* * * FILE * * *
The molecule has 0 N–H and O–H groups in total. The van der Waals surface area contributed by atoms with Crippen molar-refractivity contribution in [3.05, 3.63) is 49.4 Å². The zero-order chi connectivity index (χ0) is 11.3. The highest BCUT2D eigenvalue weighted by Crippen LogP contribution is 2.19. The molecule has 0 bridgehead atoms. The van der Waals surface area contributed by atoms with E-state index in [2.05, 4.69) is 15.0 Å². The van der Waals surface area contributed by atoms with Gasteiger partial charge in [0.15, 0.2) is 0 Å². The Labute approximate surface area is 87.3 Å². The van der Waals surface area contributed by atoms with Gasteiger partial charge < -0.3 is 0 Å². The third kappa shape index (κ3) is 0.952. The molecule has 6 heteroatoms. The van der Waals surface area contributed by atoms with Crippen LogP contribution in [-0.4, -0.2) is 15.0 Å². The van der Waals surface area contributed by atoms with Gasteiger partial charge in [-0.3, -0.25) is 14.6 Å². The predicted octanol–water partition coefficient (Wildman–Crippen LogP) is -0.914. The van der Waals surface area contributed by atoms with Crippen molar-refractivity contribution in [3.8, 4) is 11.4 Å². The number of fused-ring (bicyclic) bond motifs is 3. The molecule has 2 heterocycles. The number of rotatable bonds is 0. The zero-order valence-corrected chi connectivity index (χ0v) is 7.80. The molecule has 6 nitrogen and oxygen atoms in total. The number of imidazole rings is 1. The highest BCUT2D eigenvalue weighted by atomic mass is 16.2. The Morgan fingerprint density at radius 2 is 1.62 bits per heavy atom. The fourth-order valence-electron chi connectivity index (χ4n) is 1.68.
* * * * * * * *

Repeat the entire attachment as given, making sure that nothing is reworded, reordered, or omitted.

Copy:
The molecule has 0 N–H and O–H groups in total. The van der Waals surface area contributed by atoms with Crippen molar-refractivity contribution in [3.05, 3.63) is 49.4 Å². The zero-order chi connectivity index (χ0) is 11.3. The highest BCUT2D eigenvalue weighted by Crippen LogP contribution is 2.19. The molecule has 0 bridgehead atoms. The van der Waals surface area contributed by atoms with E-state index in [2.05, 4.69) is 15.0 Å². The van der Waals surface area contributed by atoms with Gasteiger partial charge in [0.15, 0.2) is 0 Å². The Labute approximate surface area is 87.3 Å². The van der Waals surface area contributed by atoms with Gasteiger partial charge < -0.3 is 0 Å². The third kappa shape index (κ3) is 0.952. The molecule has 6 heteroatoms. The van der Waals surface area contributed by atoms with Crippen LogP contribution in [-0.4, -0.2) is 15.0 Å². The van der Waals surface area contributed by atoms with Gasteiger partial charge in [-0.3, -0.25) is 14.6 Å². The predicted octanol–water partition coefficient (Wildman–Crippen LogP) is -0.914. The van der Waals surface area contributed by atoms with Crippen molar-refractivity contribution in [3.8, 4) is 11.4 Å². The number of fused-ring (bicyclic) bond motifs is 3. The molecule has 2 heterocycles. The number of rotatable bonds is 0. The zero-order valence-corrected chi connectivity index (χ0v) is 7.80. The molecule has 6 nitrogen and oxygen atoms in total. The number of imidazole rings is 1. The highest BCUT2D eigenvalue weighted by atomic mass is 16.2. The Morgan fingerprint density at radius 2 is 1.62 bits per heavy atom. The fourth-order valence-electron chi connectivity index (χ4n) is 1.68.